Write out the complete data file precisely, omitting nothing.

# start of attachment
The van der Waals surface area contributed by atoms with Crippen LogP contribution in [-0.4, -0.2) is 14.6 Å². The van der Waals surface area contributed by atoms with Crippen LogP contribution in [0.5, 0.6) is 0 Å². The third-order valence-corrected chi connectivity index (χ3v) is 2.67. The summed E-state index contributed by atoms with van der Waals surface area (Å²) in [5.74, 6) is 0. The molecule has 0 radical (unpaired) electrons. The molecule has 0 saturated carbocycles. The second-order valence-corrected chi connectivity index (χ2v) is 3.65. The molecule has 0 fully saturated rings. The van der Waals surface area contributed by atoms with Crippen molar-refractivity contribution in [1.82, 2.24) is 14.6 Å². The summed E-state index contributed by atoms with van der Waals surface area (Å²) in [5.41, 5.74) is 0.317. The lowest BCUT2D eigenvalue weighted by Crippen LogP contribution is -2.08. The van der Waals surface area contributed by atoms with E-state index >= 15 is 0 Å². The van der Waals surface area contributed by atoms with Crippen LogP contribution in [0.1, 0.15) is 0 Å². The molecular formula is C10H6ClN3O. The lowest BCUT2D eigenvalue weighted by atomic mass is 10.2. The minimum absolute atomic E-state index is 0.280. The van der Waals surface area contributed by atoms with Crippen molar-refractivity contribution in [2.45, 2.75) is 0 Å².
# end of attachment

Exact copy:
The van der Waals surface area contributed by atoms with Crippen LogP contribution in [-0.4, -0.2) is 14.6 Å². The van der Waals surface area contributed by atoms with Crippen LogP contribution in [0.5, 0.6) is 0 Å². The third-order valence-corrected chi connectivity index (χ3v) is 2.67. The summed E-state index contributed by atoms with van der Waals surface area (Å²) in [5.74, 6) is 0. The molecule has 0 radical (unpaired) electrons. The molecule has 0 saturated carbocycles. The second-order valence-corrected chi connectivity index (χ2v) is 3.65. The molecule has 0 fully saturated rings. The van der Waals surface area contributed by atoms with Crippen molar-refractivity contribution in [1.82, 2.24) is 14.6 Å². The summed E-state index contributed by atoms with van der Waals surface area (Å²) in [5.41, 5.74) is 0.317. The lowest BCUT2D eigenvalue weighted by Crippen LogP contribution is -2.08. The van der Waals surface area contributed by atoms with E-state index >= 15 is 0 Å². The van der Waals surface area contributed by atoms with Crippen LogP contribution in [0.1, 0.15) is 0 Å². The molecular formula is C10H6ClN3O. The lowest BCUT2D eigenvalue weighted by atomic mass is 10.2. The minimum absolute atomic E-state index is 0.280. The van der Waals surface area contributed by atoms with Crippen molar-refractivity contribution in [2.45, 2.75) is 0 Å².